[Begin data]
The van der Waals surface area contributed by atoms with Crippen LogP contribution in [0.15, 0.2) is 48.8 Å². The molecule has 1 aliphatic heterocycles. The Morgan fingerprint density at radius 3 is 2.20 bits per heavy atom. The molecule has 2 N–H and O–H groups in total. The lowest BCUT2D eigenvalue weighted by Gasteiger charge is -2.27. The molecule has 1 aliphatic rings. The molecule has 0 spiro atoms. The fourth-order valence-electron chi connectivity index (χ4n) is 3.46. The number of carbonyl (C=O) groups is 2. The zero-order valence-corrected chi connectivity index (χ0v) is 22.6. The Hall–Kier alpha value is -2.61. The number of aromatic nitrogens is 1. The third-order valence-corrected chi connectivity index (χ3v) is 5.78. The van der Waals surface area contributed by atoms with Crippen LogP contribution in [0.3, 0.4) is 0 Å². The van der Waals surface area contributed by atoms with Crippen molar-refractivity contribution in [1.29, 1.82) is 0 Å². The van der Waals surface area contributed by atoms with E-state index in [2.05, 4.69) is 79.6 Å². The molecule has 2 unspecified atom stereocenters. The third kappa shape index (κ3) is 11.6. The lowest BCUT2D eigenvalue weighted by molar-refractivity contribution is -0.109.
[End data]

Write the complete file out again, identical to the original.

The van der Waals surface area contributed by atoms with Crippen LogP contribution in [0.15, 0.2) is 48.8 Å². The molecule has 1 aliphatic heterocycles. The Morgan fingerprint density at radius 3 is 2.20 bits per heavy atom. The molecule has 2 N–H and O–H groups in total. The lowest BCUT2D eigenvalue weighted by Gasteiger charge is -2.27. The molecule has 1 aliphatic rings. The molecule has 0 spiro atoms. The fourth-order valence-electron chi connectivity index (χ4n) is 3.46. The number of carbonyl (C=O) groups is 2. The zero-order valence-corrected chi connectivity index (χ0v) is 22.6. The Hall–Kier alpha value is -2.61. The number of aromatic nitrogens is 1. The third-order valence-corrected chi connectivity index (χ3v) is 5.78. The van der Waals surface area contributed by atoms with Crippen LogP contribution in [0.3, 0.4) is 0 Å². The van der Waals surface area contributed by atoms with Crippen molar-refractivity contribution in [1.29, 1.82) is 0 Å². The van der Waals surface area contributed by atoms with E-state index in [2.05, 4.69) is 79.6 Å². The molecule has 2 unspecified atom stereocenters. The third kappa shape index (κ3) is 11.6. The lowest BCUT2D eigenvalue weighted by molar-refractivity contribution is -0.109.